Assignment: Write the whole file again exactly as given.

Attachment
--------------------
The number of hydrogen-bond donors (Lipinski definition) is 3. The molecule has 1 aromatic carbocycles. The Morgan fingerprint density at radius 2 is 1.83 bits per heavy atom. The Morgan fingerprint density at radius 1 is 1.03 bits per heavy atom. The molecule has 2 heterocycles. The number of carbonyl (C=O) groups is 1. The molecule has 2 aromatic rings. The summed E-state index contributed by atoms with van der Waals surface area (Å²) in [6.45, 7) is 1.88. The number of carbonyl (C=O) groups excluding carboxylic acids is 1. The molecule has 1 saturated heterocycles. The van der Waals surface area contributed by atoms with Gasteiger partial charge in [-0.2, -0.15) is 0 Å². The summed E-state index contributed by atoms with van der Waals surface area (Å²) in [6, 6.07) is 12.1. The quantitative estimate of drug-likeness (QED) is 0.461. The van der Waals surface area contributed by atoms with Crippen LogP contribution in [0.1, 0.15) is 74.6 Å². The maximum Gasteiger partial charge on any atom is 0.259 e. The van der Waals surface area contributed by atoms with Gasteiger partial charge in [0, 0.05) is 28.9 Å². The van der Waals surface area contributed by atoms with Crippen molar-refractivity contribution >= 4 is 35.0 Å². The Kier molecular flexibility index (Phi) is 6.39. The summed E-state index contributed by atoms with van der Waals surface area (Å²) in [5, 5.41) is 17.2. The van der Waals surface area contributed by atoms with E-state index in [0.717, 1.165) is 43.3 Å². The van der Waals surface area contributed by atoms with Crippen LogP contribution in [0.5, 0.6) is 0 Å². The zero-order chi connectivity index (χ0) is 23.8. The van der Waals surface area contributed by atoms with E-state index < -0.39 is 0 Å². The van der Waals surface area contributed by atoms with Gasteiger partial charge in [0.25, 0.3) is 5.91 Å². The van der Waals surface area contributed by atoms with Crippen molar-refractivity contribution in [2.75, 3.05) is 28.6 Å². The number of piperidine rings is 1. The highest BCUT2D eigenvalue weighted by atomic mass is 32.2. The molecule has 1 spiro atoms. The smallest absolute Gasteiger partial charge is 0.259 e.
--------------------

The number of hydrogen-bond donors (Lipinski definition) is 3. The molecule has 1 aromatic carbocycles. The Morgan fingerprint density at radius 2 is 1.83 bits per heavy atom. The Morgan fingerprint density at radius 1 is 1.03 bits per heavy atom. The molecule has 2 heterocycles. The number of carbonyl (C=O) groups is 1. The molecule has 2 aromatic rings. The summed E-state index contributed by atoms with van der Waals surface area (Å²) in [6.45, 7) is 1.88. The number of carbonyl (C=O) groups excluding carboxylic acids is 1. The molecule has 1 saturated heterocycles. The van der Waals surface area contributed by atoms with Gasteiger partial charge in [-0.2, -0.15) is 0 Å². The summed E-state index contributed by atoms with van der Waals surface area (Å²) in [6, 6.07) is 12.1. The quantitative estimate of drug-likeness (QED) is 0.461. The van der Waals surface area contributed by atoms with Crippen LogP contribution in [0.1, 0.15) is 74.6 Å². The maximum Gasteiger partial charge on any atom is 0.259 e. The van der Waals surface area contributed by atoms with Gasteiger partial charge in [0, 0.05) is 28.9 Å². The van der Waals surface area contributed by atoms with Crippen molar-refractivity contribution >= 4 is 35.0 Å². The Kier molecular flexibility index (Phi) is 6.39. The summed E-state index contributed by atoms with van der Waals surface area (Å²) in [5, 5.41) is 17.2. The van der Waals surface area contributed by atoms with E-state index in [0.717, 1.165) is 43.3 Å². The van der Waals surface area contributed by atoms with Crippen LogP contribution in [0.5, 0.6) is 0 Å². The zero-order chi connectivity index (χ0) is 23.8. The van der Waals surface area contributed by atoms with E-state index < -0.39 is 0 Å². The van der Waals surface area contributed by atoms with Gasteiger partial charge in [0.25, 0.3) is 5.91 Å². The van der Waals surface area contributed by atoms with Crippen molar-refractivity contribution in [2.75, 3.05) is 28.6 Å². The number of piperidine rings is 1. The highest BCUT2D eigenvalue weighted by atomic mass is 32.2. The molecule has 1 spiro atoms. The smallest absolute Gasteiger partial charge is 0.259 e.